A06ufig18

Accumulated Response of GDP to Cholesky One S.D. Innovations

Citation: IMF Staff Country Reports 2006, 427; 10.5089/9781451839364.002.A006

A06ufig19

Variance Decomposition of GDP

Citation: IMF Staff Country Reports 2006, 427; 10.5089/9781451839364.002.A006

E. Conclusions—Looking Ahead

14. Uruguay’s growth performance is characterized by low long-term rates, high volatility, and close correlation with Argentina. This pattern is well explained by domestic and external factors.

  • Domestic conditions, such as less developed financial markets, low investment, and volatile fiscal policies have contributed to Uruguay’s low long-term growth rates. Much of Uruguay’s long-term growth performance can be attributed to total factor productivity, with physical capital accumulation significantly below other countries.

  • External factors such as openness have been important contributors to growth, reflecting the benefits of economies of scale, external demand, and efficiency gains from increased competition. At the same time, trade and financial integration with volatile economies in the region, commodity price dependencies, and, until recently, fixed exchange rate regimes have made the economy vulnerable to external shocks.

15. Recent policies have contributed to reduced external growth vulnerabilities, but need to be sustained into the medium term. Trade and financial dependencies to Argentina have been reduced by extending trade beyond Mercosur and by putting prudential regulations in the financial sector in place to internalize cross-boarder risks, but trade linkages to Argentina remain significant and non-resident deposits large. The high public debt has been set on a declining path, and Uruguay continues to rebuild reserves to strengthen its still relatively weak external liquidity position. Further, Uruguay, like its neighboring countries, has switched to a flexible exchange rate regime, reducing the risks of exchange rate overvaluation with possible adverse impacts on exports, and the risks of sudden corrections, which have often led to financial crises followed by deep drops in GDP. While much has been achieved, progress needs to continue to reduce the still significant medium-term risks to growth.

16. Also, further improving domestic conditions would be important to achieve lasting growth. This covers improving the investment climate, including by strengthening the bankruptcy framework and establishing and establishing a private sector relations office, deepening local capital markets, and consolidating macroeconomic stability. The government is also advancing important structural fiscal reforms to ensure a stable fiscal framework and increase room for public investment in the budget. A tax reform is expected to be adopted over the next months which would improve the structure and efficiency of the tax system. Also, Uruguay is working toward private participation in public infrastructure projects, which should further spur efficiency and help increase investment, and is planning to strengthen government procurement procedures.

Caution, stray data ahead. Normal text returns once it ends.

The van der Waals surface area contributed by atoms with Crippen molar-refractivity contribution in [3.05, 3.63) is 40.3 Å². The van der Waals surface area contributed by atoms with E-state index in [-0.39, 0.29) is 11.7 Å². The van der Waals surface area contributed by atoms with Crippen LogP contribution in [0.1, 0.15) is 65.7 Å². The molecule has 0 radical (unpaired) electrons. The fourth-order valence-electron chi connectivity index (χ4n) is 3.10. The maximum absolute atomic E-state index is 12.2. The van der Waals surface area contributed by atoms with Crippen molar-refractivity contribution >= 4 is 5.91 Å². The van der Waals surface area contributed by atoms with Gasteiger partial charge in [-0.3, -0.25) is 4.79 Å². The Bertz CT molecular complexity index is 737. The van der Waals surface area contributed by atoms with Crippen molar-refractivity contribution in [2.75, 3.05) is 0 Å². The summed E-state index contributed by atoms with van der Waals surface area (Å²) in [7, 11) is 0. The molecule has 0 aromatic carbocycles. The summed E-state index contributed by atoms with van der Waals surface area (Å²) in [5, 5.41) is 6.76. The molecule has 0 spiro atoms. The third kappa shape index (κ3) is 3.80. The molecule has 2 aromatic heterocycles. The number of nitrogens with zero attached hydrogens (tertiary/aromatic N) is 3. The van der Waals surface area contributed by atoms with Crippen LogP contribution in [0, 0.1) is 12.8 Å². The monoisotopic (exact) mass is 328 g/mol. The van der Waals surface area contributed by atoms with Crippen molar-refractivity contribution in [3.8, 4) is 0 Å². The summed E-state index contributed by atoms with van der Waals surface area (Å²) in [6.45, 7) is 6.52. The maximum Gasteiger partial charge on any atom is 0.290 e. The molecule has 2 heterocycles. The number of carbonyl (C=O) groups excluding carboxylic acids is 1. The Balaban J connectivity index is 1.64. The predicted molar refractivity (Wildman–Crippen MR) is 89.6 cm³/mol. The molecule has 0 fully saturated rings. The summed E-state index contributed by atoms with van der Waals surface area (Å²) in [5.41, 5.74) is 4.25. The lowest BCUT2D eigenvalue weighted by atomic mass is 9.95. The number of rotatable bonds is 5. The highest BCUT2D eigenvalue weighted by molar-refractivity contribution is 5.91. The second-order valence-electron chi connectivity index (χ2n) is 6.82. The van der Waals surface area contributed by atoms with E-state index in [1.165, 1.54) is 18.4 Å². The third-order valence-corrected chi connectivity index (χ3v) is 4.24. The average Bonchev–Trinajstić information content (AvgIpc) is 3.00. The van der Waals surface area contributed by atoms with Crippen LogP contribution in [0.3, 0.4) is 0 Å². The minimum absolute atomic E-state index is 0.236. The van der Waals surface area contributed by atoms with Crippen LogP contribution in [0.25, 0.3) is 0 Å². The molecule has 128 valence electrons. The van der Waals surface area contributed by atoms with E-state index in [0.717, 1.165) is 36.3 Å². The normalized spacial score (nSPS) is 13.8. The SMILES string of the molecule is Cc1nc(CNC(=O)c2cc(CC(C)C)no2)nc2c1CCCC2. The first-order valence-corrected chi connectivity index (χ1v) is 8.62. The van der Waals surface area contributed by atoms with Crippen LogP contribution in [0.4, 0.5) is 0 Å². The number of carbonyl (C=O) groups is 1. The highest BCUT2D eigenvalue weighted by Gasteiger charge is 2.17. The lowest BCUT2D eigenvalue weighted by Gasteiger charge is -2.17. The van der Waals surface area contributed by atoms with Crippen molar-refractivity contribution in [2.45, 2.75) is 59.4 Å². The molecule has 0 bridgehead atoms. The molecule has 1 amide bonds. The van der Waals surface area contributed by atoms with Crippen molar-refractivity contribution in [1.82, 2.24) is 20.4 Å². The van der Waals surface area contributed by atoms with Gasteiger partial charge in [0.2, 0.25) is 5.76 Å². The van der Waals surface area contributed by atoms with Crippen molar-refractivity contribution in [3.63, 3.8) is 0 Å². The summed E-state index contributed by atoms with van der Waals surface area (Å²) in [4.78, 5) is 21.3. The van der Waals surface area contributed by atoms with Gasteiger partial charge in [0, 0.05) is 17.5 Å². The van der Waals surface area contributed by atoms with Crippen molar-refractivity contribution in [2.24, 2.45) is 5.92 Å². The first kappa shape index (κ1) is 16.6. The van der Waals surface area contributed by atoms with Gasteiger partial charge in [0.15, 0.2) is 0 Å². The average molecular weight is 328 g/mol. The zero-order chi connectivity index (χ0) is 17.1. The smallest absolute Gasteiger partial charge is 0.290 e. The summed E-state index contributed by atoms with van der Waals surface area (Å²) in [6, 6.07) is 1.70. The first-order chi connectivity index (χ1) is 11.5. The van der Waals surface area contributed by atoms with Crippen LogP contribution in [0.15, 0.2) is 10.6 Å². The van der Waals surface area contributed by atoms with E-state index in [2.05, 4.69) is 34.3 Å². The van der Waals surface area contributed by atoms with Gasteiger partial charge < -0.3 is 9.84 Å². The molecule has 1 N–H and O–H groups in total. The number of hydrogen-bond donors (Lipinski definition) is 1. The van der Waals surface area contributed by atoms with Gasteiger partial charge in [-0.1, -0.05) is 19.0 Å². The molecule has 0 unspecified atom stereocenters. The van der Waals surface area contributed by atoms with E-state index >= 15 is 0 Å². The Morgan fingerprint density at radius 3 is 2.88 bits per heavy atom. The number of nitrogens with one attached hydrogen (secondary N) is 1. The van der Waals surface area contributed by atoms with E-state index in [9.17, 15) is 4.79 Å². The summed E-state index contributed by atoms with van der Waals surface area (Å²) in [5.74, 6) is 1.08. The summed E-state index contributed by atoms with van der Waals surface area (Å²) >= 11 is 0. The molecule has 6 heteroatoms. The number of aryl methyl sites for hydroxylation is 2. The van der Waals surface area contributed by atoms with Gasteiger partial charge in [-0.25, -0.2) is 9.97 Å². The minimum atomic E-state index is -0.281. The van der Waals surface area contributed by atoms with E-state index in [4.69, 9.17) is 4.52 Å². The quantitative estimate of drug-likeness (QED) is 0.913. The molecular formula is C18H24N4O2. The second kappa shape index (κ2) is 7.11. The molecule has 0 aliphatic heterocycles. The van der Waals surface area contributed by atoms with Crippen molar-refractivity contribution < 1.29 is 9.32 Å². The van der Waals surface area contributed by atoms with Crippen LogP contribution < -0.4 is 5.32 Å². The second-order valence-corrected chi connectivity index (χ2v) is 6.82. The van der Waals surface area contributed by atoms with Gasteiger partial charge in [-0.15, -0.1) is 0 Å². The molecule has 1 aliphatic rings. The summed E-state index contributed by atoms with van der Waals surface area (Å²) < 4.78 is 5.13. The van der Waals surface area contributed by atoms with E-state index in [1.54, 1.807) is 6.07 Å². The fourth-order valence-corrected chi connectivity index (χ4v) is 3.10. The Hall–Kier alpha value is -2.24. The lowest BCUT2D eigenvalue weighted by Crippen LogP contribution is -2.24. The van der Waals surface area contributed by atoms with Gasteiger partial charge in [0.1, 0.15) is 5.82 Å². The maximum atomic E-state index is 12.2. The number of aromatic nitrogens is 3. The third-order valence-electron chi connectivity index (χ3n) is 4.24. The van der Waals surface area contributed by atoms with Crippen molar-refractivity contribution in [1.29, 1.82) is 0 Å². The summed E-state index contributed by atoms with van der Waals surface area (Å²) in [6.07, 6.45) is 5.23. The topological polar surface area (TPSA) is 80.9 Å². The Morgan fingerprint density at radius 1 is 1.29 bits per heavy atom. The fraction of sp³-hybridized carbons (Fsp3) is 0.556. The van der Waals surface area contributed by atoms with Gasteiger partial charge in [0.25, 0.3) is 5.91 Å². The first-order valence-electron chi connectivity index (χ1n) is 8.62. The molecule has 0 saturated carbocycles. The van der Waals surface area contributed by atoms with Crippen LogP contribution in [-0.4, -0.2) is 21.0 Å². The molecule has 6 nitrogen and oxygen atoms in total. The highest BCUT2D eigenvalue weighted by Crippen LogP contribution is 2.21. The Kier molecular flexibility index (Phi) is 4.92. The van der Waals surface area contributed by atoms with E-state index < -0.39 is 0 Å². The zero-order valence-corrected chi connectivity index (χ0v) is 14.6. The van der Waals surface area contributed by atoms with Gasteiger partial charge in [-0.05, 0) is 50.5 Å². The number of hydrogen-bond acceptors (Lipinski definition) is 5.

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APPENDIX

Table 1:

Uruguay: Cross-Country Growth Regressions

(1960-2000)

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Robust p values in parentheses

significant at 10%;

significant at 5%;

significant at 1%

Description of Key Variables in Cross-Country Regressions

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Table 2:

Index of Export Diversification

(share of total exports)

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Source: Fund staff estimates.
Table 3:

Granger Causality Test 1/

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First differences of the logs of Uruguay GDP and Argentine, Brazilian and US consumption between 1985-2005. Tested for statinarity using the Dickey-Fuller test.

Table 4:

Cointegration Vector

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1

Prepared by Stephanie Eble.

2

See, for example, King and Levine (1993); Levine, Loayza and Beck (1999); and Levine (2005).

3

See Fanelli and Gonzalez-Rozada (2003), Voelker (2004), Kamil and Lorenzo (1998), and Masoller (1998).

4

Brazilian consumption was not significant in the long-term cointegrating relationship and thus excluded. This is in line with the findings of Fossati Hughes et al. (2005). Also, Masoller (1998) finds that Uruguay’s GDP is mainly explained by Argentine consumption.

Uruguay: Selected Issues
Author: International Monetary Fund